There is so much going on at a mine site, with the huge shovels and haul trucks and all the equipment and chemical processes to extract the metal from the ore, that a water truck driving around spraying water on the roads may seem like a rather minor player in the operation. The haul truck drivers may sometimes appreciate the water truck keeping the dust down, but they may also sometimes want the water truck to get out of the way. But the water trucks actually play an important role at a mine.
You might think that after all these years of mine operations that the technology of spraying water on roads to keep the dust down would have been perfected. But technology keeps changing, and there is always room for improvement. And a better system for spraying the water has the potential for a lot of benefits, including improvements to safety and the environment as well as cost savings.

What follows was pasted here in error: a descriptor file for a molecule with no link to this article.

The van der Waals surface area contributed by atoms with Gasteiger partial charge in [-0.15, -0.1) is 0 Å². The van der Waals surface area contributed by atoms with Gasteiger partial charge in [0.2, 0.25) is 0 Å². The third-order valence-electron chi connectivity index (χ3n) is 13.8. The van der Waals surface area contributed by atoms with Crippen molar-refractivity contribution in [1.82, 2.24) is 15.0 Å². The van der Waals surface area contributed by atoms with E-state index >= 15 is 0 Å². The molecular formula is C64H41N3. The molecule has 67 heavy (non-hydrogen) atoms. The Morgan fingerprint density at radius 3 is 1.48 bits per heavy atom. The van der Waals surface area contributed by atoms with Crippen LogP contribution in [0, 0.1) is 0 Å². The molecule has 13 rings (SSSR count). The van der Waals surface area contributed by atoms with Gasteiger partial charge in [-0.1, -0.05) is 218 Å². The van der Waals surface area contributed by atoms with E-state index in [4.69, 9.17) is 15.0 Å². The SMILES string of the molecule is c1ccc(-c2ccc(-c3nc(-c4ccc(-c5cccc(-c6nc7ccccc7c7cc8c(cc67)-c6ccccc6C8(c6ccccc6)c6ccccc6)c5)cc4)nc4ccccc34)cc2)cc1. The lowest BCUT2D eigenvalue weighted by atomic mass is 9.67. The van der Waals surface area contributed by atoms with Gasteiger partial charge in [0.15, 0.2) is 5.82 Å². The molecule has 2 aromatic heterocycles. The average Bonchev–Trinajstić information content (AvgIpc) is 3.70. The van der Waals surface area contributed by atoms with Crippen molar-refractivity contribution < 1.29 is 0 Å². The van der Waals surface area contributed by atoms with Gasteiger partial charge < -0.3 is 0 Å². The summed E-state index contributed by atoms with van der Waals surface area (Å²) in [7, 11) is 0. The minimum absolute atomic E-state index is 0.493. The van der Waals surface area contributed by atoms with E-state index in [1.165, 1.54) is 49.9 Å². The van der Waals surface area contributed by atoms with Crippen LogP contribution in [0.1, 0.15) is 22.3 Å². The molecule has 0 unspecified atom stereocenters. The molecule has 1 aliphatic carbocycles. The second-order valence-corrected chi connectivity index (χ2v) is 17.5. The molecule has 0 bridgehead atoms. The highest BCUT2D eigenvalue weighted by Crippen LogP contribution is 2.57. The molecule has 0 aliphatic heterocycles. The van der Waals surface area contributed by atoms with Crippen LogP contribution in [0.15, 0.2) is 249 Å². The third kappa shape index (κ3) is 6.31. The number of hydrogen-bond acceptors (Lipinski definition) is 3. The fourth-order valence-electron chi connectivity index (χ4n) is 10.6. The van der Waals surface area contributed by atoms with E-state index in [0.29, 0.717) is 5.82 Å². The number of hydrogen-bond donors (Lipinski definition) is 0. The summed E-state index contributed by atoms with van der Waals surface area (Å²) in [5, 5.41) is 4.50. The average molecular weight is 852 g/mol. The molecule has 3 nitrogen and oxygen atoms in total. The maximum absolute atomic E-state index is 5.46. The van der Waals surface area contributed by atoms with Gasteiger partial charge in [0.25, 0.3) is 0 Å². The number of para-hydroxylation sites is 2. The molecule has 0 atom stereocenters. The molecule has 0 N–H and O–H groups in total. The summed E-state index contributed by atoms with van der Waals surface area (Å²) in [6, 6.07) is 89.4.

There are a variety of water truck spray systems out there. Australian Diversified Engineering, a company based in Brisbane, Australia, has been making water truck spray systems for about 25 years, and developed a new design with a more automated system of regulating the water flow in late 2013. The system is now installed on about 150 mine water trucks in Australia. For about the past three years ADE has had a distributor in South Africa, and the water spray system is now on about 15 trucks in Africa.
In late April 2019 the first ADE water spray system in North America was installed on a truck at the Nevada Gold Mines Phoenix Mine south of Battle Mountain. Every mine has different road conditions and road grades to deal with, so once the new spray system was installed on a truck at Phoenix they started out with some tests.